The color of your music is dark and deep… I say… full of heavy-handed chords and repetitions. The reason, perhaps, Matt says, is that… “the music is like a prophecy from the Old Testament” …the music “comes from a place in the mind that can be construed as dark…the place of inquiry answers back in the darkness.”

Pervading Matt’s drive and applicable every time he plays is his participation in a singular effort--to create the universe. His creative process rests in what he dubs “The Abyss”, where there is nothing and everything simultaneously, whence radiates the source and the reflection of who he is and was and shall become. His body “disintegrates into the music.” He is controlled by his amorphous will.

He beautifully analogizes his own music-making with the grand processes of the big bang and evolution: “What’s cool about the big bang is that a singularity ejaculates into nascent nebulous gas which hardens into forms that are fluid through evolution and all built up from some type of basic building blocks which is the same process when trying to build an improv from a cell on the piano…” This task is not small, nor simple. It requires his focus, dedication and commitment to it: to convert the it-ness into sound.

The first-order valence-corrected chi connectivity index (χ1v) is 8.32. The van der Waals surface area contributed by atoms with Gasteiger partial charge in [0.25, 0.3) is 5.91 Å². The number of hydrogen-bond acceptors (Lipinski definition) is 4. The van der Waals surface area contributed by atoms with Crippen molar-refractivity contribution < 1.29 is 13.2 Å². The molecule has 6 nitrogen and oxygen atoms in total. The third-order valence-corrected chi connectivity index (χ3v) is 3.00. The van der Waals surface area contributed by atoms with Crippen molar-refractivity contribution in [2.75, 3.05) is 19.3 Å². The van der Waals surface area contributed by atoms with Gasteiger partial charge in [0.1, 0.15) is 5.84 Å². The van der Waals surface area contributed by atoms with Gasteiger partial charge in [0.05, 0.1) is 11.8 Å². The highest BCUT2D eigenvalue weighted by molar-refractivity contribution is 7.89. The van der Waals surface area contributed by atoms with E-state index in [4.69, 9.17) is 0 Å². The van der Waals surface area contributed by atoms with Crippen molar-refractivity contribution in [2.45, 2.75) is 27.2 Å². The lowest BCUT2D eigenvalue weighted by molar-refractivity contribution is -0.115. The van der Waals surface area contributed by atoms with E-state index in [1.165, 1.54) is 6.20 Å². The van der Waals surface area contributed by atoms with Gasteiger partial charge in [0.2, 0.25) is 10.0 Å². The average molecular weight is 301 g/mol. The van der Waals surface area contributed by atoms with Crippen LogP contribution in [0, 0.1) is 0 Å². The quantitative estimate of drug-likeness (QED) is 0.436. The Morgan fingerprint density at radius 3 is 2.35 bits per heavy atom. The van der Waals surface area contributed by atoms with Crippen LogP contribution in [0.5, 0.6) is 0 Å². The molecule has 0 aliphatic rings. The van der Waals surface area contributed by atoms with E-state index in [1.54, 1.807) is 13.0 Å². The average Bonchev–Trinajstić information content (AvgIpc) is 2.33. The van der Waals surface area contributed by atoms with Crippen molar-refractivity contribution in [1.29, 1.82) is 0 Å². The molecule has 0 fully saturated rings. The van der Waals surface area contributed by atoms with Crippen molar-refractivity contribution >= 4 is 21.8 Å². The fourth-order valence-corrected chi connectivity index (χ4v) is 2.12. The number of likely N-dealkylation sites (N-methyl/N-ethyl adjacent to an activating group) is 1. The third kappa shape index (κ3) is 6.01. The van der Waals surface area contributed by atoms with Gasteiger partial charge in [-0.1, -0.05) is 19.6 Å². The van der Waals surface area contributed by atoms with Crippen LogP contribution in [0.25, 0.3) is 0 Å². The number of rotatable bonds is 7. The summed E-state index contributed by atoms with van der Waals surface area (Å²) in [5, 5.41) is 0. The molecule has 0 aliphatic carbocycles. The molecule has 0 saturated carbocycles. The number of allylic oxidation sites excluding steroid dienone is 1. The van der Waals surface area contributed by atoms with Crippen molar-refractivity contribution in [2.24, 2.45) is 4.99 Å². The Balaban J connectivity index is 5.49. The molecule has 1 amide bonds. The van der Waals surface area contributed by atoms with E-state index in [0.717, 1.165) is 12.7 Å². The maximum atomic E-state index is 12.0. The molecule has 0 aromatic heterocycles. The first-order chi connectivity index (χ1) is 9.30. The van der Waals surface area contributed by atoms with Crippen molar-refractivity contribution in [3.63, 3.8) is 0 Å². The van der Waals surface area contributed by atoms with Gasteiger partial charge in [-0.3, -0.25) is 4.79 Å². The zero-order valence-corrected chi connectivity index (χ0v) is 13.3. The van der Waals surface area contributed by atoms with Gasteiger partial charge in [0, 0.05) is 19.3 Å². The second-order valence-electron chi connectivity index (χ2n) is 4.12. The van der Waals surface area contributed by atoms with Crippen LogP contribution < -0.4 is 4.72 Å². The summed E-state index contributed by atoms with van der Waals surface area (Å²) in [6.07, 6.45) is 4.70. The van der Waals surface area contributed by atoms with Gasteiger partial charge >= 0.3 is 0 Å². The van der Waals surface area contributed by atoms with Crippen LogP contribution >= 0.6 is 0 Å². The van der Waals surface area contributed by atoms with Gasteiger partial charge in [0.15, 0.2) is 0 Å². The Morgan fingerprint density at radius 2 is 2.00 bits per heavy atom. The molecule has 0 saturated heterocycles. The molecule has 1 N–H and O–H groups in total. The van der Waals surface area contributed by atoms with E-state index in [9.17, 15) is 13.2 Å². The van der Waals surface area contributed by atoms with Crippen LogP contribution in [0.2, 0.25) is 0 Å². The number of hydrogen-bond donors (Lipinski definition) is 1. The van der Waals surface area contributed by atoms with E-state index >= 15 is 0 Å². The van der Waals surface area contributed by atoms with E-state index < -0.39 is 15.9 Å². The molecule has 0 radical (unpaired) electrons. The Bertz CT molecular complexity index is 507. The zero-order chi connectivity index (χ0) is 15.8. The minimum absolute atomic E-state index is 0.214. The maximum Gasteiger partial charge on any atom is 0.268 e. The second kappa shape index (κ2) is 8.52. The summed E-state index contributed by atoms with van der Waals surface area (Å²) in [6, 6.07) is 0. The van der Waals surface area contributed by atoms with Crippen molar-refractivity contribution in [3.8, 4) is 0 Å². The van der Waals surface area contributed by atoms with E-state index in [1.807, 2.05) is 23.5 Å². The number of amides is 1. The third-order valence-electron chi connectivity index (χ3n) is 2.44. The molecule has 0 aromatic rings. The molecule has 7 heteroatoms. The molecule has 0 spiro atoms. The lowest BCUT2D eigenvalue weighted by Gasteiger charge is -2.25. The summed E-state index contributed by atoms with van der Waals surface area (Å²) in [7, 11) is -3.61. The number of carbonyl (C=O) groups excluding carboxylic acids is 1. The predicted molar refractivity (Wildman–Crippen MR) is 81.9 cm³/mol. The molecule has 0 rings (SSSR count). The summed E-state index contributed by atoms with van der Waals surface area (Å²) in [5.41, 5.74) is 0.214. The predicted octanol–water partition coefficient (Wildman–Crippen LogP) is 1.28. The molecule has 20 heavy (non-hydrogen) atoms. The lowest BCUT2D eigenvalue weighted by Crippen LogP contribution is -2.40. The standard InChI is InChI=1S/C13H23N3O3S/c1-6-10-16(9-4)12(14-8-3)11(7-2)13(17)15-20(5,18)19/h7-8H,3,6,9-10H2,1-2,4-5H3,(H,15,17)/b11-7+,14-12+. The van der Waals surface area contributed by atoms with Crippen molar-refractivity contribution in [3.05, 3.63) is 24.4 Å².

Matt has recorded many times with groups as a leader. He is no different with a group than he is without a band in terms of his universe-creating tendencies. He just has to “let the people into his mind and space and time.” Within those performances, the group has to make deep, almost “telepathic” connections so that it works as “one super Mind”. The members of the band have to be “people of the same orientation” as Matt is.